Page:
The harsh reality of saving habits
A six-year old girl is left alone with a marshmallow and told if she demonstrates patience and waits 20 minutes, she will be rewarded with another.
She understands that she could indulge in two sweet moments of pleasure, however, the torment of waiting is almost unbearable as the marshmallow glowers at her salivating face.
At breaking point she reaches out to the marshmallow and just in the nick of time she is offered another delight which she gladly enjoys.
The principle of saving works the same way; saving the pennies you have today will yield rewards that are worth the wait.
All it takes is patience and discipline. Not simply accomplished, especially in the South African context.
What is this context and how do we motivate the young people to break the negative savings cycle?
To explore this, one has to consider the definition of youth. Who is the youth and how realistic is the ability of this group to save?
The Unesco defines youth as “a period of transition from the dependence of childhood to adulthood’s independence and awareness of our interdependence as members of a community”.
Youth is a more fluid category than a fixed age-group.
It can be based, for instance, on the definition given in the African Youth Charter where youth means “every person between the ages of 15 and 35 years”.
From a global perspective youth are over-represented among the unemployed and underemployed. In South Africa the youth unemployment rate of ages below 35 years is at about 48.2%; with approximately 44.6% and 52.5% of unemployed men and women respectively. This begs the question, how does one expect a youth to save when they have nothing to save from?
It is almost impossible to address a poor savings habit without reflecting on the broader economic challenges.
A number of factors contribute to the levels of unemployment including poor economic growth and output, deepening poverty and widening inequality, and the legacy of apartheid among others.
However, it is during these times that saving habits become an important attribute in anyone’s life.
Should the availability of credit to students with no income to purchase clothes and repay the loan with interest be encouraged? One would think there are greater benefits to acquire savings for what we loosely coin as “retail therapy”.
South Africa’s financial sector has a role to play in driving a better savings culture in South Africa. Key to this has been the implementation of financial literacy programmes such as The Banking Association South Africa’s “Teach Children To Save South Africa”, which plays a critical role in educating and empowering young people and communities about responsible saving habits.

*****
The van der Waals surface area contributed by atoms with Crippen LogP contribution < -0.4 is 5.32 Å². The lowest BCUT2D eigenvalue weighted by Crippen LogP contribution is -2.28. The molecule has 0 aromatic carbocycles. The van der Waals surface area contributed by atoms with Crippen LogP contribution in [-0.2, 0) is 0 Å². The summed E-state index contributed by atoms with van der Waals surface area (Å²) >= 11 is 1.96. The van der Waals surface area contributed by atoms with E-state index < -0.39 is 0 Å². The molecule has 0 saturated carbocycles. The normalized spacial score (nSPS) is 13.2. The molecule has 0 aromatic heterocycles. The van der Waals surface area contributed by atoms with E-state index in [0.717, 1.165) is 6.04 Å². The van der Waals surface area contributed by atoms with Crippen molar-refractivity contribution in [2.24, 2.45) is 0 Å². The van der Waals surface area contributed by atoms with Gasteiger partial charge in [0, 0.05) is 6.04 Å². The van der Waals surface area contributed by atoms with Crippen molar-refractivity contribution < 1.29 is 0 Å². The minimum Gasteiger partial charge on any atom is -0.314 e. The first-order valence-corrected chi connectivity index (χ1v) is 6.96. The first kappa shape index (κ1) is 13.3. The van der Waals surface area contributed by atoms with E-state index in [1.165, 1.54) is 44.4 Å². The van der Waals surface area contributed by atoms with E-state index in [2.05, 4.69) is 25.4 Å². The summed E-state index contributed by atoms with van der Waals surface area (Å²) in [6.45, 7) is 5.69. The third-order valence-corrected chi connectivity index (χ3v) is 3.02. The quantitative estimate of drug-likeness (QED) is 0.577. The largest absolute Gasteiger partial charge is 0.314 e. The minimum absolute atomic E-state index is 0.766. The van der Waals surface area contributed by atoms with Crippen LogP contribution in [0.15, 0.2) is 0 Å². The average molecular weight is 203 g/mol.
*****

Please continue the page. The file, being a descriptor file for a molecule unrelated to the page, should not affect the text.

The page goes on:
Financial literacy and education plays an important and necessary role in the management of finances of individuals; simply put, people have to be taught or informed about saving.
The Financial Services Board’s Financial Literacy in South Africa: Results of a baseline national survey estimates that two-thirds of South Africans aged 16 years and older (63%) play at least some personal role in directly managing the household budget.
The remaining respondents are reliant on other people for financial management.
It also states that the presence of a household budget is suggestive of a positive awareness relating to financial management.
Less than half of the respondents (44%) reported a household budget, while 51% of the respondents do not have a household budget and 5% were uncertain.
The survey further states there is a significant gradient of difference in relation to population group.
Coloured and black respondents (46% and 39% respectively) were significantly less likely than white and indian respondents (67% and 68% respectively) to report having a household budget.
This finding reflects material disadvantage and social inequalities that continue to characterise South African society.
There is a relationship between education levels and household budgeting, as well as a link to income: the higher the level of education or the greater the income, the more likelihood of reporting a household budget (70%% and 60% respectively).
Age also affects budgeting, as the likelihood of budgeting progressively increases with age. Individuals in their thirties and fifties (53% and 52% respectively) have the highest percentages with budgets.
Increments in the cost of living and a higher inflationary environment are eroding the disposable income of South Africans. This makes questions about “making ends meet” particularly important because of its reflection on people’s behaviour in times of economic crisis.
In any country, addressing the individual levels of transition such as learning, working and major life events such as marriage and health issues.
It is not only essential that these life changing moments are managed well, but it directly impacts on the ability or inability to save.
People need to start saving and be disciplined; in our 20s for instance we need to seriously consider security against disability, dread disease, retirement and life cover.
In our 30s we ought to be saving for our children’s education and care of parents or other family members and topping up our retirements.
In our 40s, we need to be putting money aside to assist our medical cover during retirement and looking at paying off our home loans. And in our 50s we need to review our financial status and perhaps re-evaluate our wills.
Instilling good financial habits from a young age will create a generation of adults with strong money management habits, even in the toughest times.
Luyanda Tetyana is the media and communications manager at The Banking Association South Africa